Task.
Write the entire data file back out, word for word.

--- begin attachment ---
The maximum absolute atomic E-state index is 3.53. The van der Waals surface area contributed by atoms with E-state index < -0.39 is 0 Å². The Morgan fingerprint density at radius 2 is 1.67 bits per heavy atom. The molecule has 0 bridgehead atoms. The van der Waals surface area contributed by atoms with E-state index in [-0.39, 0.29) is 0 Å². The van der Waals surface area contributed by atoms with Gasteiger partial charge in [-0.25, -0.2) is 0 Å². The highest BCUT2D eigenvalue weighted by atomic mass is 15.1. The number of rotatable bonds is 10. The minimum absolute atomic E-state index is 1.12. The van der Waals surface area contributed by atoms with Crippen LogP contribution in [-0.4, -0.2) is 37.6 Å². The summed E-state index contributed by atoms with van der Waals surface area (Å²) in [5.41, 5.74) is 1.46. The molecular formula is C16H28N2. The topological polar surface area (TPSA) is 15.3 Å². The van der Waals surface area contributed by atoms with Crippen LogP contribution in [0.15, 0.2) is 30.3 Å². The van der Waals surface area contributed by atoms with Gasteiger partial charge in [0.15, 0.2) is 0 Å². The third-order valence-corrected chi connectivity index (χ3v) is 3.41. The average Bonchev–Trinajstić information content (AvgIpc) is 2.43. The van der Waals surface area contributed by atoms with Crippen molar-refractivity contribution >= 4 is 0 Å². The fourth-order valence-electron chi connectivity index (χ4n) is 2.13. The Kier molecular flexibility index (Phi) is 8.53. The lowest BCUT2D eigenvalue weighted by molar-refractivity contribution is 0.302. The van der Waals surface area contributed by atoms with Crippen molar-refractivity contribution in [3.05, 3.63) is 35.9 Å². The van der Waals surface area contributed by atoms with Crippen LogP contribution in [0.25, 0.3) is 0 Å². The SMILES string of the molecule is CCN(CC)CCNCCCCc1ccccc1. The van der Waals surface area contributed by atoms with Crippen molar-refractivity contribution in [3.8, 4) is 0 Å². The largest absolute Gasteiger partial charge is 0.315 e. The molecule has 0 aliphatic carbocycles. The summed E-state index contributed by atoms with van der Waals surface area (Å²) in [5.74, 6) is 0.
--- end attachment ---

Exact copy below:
The maximum absolute atomic E-state index is 3.53. The van der Waals surface area contributed by atoms with E-state index < -0.39 is 0 Å². The Morgan fingerprint density at radius 2 is 1.67 bits per heavy atom. The molecule has 0 bridgehead atoms. The van der Waals surface area contributed by atoms with E-state index in [-0.39, 0.29) is 0 Å². The van der Waals surface area contributed by atoms with Gasteiger partial charge in [-0.25, -0.2) is 0 Å². The highest BCUT2D eigenvalue weighted by atomic mass is 15.1. The number of rotatable bonds is 10. The minimum absolute atomic E-state index is 1.12. The van der Waals surface area contributed by atoms with Crippen LogP contribution in [-0.4, -0.2) is 37.6 Å². The summed E-state index contributed by atoms with van der Waals surface area (Å²) in [5.41, 5.74) is 1.46. The molecular formula is C16H28N2. The topological polar surface area (TPSA) is 15.3 Å². The van der Waals surface area contributed by atoms with Crippen LogP contribution in [0.15, 0.2) is 30.3 Å². The van der Waals surface area contributed by atoms with Gasteiger partial charge in [0.15, 0.2) is 0 Å². The third-order valence-corrected chi connectivity index (χ3v) is 3.41. The average Bonchev–Trinajstić information content (AvgIpc) is 2.43. The van der Waals surface area contributed by atoms with Crippen molar-refractivity contribution >= 4 is 0 Å². The fourth-order valence-electron chi connectivity index (χ4n) is 2.13. The Kier molecular flexibility index (Phi) is 8.53. The lowest BCUT2D eigenvalue weighted by molar-refractivity contribution is 0.302. The van der Waals surface area contributed by atoms with Crippen molar-refractivity contribution in [3.05, 3.63) is 35.9 Å². The van der Waals surface area contributed by atoms with Crippen LogP contribution in [0.25, 0.3) is 0 Å². The SMILES string of the molecule is CCN(CC)CCNCCCCc1ccccc1. The van der Waals surface area contributed by atoms with Crippen molar-refractivity contribution in [3.8, 4) is 0 Å². The largest absolute Gasteiger partial charge is 0.315 e. The molecule has 0 aliphatic carbocycles. The summed E-state index contributed by atoms with van der Waals surface area (Å²) in [5.74, 6) is 0.